The ferrous complex was a bit of a mess on October 20, 2021 as spot firmed, paper jumped but steel was hit:
The newsflow this week has been dominated by the iron ore cartel downgrading its output projections. This is poor mining and even poorer economics but, these days, it’s all about control fraud as current management seeks to maximise its own returns at the expense of long-term shareholder value. Still, it is what it is we need to ask if it is material.
As we know, Chinese steel output is down roughly 275mt tonnes annualised from the May peak. About 120mt of that is EAF. So we’ve lost an annual run rate of roughly 150mt of steel and 250mt of iron ore demand since then.
Of course, that is from the peak, when demand was hugely overheated. If we use 2020 total output versus last month’s steel output then the loss is roughly 170m of steel. With EAF offline that is 50mt for EAF and only 90mt of iron ore.
The curtailments coughed up by the sickening cartel are small. BHP’s were tony and temporary given they were based upon port maintenance. RIO has turned itself into the most inept miner in the world as it contorts itself in some ridiculous effort to back away from Sam Walsh’s Pilbara 360. It downgraded its outlook this week by 5-10mt.
And yesterday we got Vale:
Brazilian miner Vale SA said on Tuesday it was slowing down production of low-margin iron ore in the fourth quarter by about 4 million tonnes due to low prices, and could cut back output in 2022 if prices did not rise.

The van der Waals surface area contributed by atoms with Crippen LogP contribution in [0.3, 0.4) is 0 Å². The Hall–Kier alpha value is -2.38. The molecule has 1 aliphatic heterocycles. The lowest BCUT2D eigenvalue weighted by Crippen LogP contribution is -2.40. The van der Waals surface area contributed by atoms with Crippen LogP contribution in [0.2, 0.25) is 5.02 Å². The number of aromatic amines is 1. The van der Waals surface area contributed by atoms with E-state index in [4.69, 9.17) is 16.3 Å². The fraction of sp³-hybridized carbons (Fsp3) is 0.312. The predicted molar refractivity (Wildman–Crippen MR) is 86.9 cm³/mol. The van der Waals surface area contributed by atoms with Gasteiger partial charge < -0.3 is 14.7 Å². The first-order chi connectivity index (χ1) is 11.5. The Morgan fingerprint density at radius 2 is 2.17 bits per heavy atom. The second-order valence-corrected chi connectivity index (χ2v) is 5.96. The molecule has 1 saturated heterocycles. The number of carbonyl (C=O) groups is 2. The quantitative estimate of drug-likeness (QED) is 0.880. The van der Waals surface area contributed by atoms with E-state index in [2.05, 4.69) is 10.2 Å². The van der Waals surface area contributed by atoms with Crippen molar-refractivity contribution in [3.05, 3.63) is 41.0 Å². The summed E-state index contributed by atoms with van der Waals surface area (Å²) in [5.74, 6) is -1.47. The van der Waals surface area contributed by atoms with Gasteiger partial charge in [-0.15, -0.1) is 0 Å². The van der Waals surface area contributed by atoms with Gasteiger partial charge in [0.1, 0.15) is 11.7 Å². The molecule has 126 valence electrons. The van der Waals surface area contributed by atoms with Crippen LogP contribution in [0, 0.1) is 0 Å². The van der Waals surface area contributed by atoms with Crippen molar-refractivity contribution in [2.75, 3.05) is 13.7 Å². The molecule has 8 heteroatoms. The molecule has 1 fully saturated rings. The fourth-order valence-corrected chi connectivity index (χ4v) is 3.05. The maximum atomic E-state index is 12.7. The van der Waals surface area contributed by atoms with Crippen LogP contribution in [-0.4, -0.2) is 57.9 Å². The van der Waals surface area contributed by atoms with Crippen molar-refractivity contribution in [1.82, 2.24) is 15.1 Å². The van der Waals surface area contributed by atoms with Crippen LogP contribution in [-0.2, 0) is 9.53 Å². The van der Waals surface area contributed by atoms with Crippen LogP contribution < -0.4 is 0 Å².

Vale said in a securities filing that iron ore output for the year is now expected to fall within the lower half of its target range, currently set at between 315 and 335 million tonnes.
The miner added that it would reduce its offerings of low-margin products in 2022 by 12 to 15 million tonnes if the current scenario did not change.
This is pretty amusing stuff from Vale. A 12-15mt cut to output next year means an actual rise in annual output of roughly 40mt into the most oversupplied iron ore market anybody can remember.
And all of these numbers still don’t account for the 120mt of EAF steel production currently suspended in China that will return the moment that the energy bubble pops, which will cut iron ore demand by another 200mt.
In sum, I hope you’ll forgive me for saying so, but this week’s attempt by the iron ore cartel to pretend it can tighten this market is so hamfisted it might as well tell us that it has a booming Bitcoin mining business.
Sure, Dalian loons fell for it for a day. But this is a giant nothing-burger in the scheme of things.
If you’re going to be a cartel then be a cartel. Get together and cut iron ore output by 20% to match demand. If you can’t do that owing to international law then stop being a pansy cartel that only succeeds in keeping more expensive competitors alive.
I think I just coined a new economic term:
As of or pertaining to a fake commodity cartel that has neither the cojonies nor power to actually be a cartel.
Just imagine how high the iron ore price would have been over the last three years had RIO pressed ahead with Pilbara 360 in 2016 and killed myriad competitors in the process.